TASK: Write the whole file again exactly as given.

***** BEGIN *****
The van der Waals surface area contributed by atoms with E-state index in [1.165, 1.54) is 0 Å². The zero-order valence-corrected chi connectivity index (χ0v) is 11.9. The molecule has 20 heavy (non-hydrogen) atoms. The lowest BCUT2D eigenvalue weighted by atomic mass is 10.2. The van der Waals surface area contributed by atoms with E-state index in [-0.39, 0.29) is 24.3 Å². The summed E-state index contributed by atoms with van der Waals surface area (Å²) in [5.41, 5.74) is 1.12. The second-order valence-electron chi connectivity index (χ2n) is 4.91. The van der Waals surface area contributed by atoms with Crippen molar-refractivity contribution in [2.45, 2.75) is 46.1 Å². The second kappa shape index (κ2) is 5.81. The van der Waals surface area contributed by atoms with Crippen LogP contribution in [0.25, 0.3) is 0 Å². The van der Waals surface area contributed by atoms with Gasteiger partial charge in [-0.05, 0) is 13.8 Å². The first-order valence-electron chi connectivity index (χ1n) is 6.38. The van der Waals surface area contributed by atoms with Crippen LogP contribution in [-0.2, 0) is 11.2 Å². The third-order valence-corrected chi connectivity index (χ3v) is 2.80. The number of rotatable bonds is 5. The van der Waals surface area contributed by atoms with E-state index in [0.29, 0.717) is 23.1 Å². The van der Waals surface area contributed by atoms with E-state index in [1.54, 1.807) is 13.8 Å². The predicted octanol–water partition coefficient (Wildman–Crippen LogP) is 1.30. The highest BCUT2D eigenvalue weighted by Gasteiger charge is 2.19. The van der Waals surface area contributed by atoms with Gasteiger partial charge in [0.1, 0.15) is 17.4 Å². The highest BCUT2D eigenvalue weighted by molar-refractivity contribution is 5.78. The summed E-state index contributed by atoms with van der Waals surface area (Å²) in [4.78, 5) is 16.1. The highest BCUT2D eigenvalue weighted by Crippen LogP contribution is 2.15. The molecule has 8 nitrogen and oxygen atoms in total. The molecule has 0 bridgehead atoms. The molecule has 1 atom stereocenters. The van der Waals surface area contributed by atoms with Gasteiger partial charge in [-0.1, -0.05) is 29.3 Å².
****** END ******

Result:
The van der Waals surface area contributed by atoms with E-state index in [1.165, 1.54) is 0 Å². The zero-order valence-corrected chi connectivity index (χ0v) is 11.9. The molecule has 20 heavy (non-hydrogen) atoms. The lowest BCUT2D eigenvalue weighted by atomic mass is 10.2. The van der Waals surface area contributed by atoms with E-state index in [-0.39, 0.29) is 24.3 Å². The summed E-state index contributed by atoms with van der Waals surface area (Å²) in [5.41, 5.74) is 1.12. The second-order valence-electron chi connectivity index (χ2n) is 4.91. The van der Waals surface area contributed by atoms with Crippen molar-refractivity contribution in [2.45, 2.75) is 46.1 Å². The second kappa shape index (κ2) is 5.81. The van der Waals surface area contributed by atoms with Crippen LogP contribution in [0.25, 0.3) is 0 Å². The van der Waals surface area contributed by atoms with Gasteiger partial charge in [-0.05, 0) is 13.8 Å². The first-order valence-electron chi connectivity index (χ1n) is 6.38. The van der Waals surface area contributed by atoms with Crippen LogP contribution in [-0.2, 0) is 11.2 Å². The third-order valence-corrected chi connectivity index (χ3v) is 2.80. The number of rotatable bonds is 5. The van der Waals surface area contributed by atoms with E-state index in [0.29, 0.717) is 23.1 Å². The van der Waals surface area contributed by atoms with E-state index in [1.54, 1.807) is 13.8 Å². The predicted octanol–water partition coefficient (Wildman–Crippen LogP) is 1.30. The highest BCUT2D eigenvalue weighted by Gasteiger charge is 2.19. The van der Waals surface area contributed by atoms with Gasteiger partial charge in [0.1, 0.15) is 17.4 Å². The highest BCUT2D eigenvalue weighted by molar-refractivity contribution is 5.78. The summed E-state index contributed by atoms with van der Waals surface area (Å²) in [4.78, 5) is 16.1. The highest BCUT2D eigenvalue weighted by Crippen LogP contribution is 2.15. The molecule has 8 nitrogen and oxygen atoms in total. The molecule has 0 bridgehead atoms. The molecule has 1 atom stereocenters. The van der Waals surface area contributed by atoms with Gasteiger partial charge in [-0.1, -0.05) is 29.3 Å².